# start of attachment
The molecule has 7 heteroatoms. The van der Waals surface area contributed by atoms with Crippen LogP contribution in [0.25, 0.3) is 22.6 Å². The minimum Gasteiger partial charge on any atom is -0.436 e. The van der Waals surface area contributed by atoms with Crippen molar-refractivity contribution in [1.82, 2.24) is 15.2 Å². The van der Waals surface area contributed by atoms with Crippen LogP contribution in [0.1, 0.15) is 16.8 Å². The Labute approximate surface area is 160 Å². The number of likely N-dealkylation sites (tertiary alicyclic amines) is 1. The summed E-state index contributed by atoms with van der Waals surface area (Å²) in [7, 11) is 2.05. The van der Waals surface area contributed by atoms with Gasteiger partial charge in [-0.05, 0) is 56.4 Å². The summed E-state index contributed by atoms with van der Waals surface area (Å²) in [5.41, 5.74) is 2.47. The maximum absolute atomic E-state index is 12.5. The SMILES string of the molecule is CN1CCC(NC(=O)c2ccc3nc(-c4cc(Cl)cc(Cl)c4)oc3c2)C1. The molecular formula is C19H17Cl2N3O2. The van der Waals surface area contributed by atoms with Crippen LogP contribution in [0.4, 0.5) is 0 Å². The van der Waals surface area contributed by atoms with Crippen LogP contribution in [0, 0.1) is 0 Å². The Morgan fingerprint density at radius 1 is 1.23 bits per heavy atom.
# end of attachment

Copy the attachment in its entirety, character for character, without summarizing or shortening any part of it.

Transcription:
The molecule has 7 heteroatoms. The van der Waals surface area contributed by atoms with Crippen LogP contribution in [0.25, 0.3) is 22.6 Å². The minimum Gasteiger partial charge on any atom is -0.436 e. The van der Waals surface area contributed by atoms with Crippen molar-refractivity contribution in [1.82, 2.24) is 15.2 Å². The van der Waals surface area contributed by atoms with Crippen LogP contribution in [0.1, 0.15) is 16.8 Å². The Labute approximate surface area is 160 Å². The number of likely N-dealkylation sites (tertiary alicyclic amines) is 1. The summed E-state index contributed by atoms with van der Waals surface area (Å²) in [7, 11) is 2.05. The van der Waals surface area contributed by atoms with Gasteiger partial charge in [-0.05, 0) is 56.4 Å². The summed E-state index contributed by atoms with van der Waals surface area (Å²) in [5.41, 5.74) is 2.47. The maximum absolute atomic E-state index is 12.5. The SMILES string of the molecule is CN1CCC(NC(=O)c2ccc3nc(-c4cc(Cl)cc(Cl)c4)oc3c2)C1. The molecular formula is C19H17Cl2N3O2. The van der Waals surface area contributed by atoms with Crippen LogP contribution in [0.4, 0.5) is 0 Å². The van der Waals surface area contributed by atoms with Crippen LogP contribution in [0, 0.1) is 0 Å². The Morgan fingerprint density at radius 1 is 1.23 bits per heavy atom.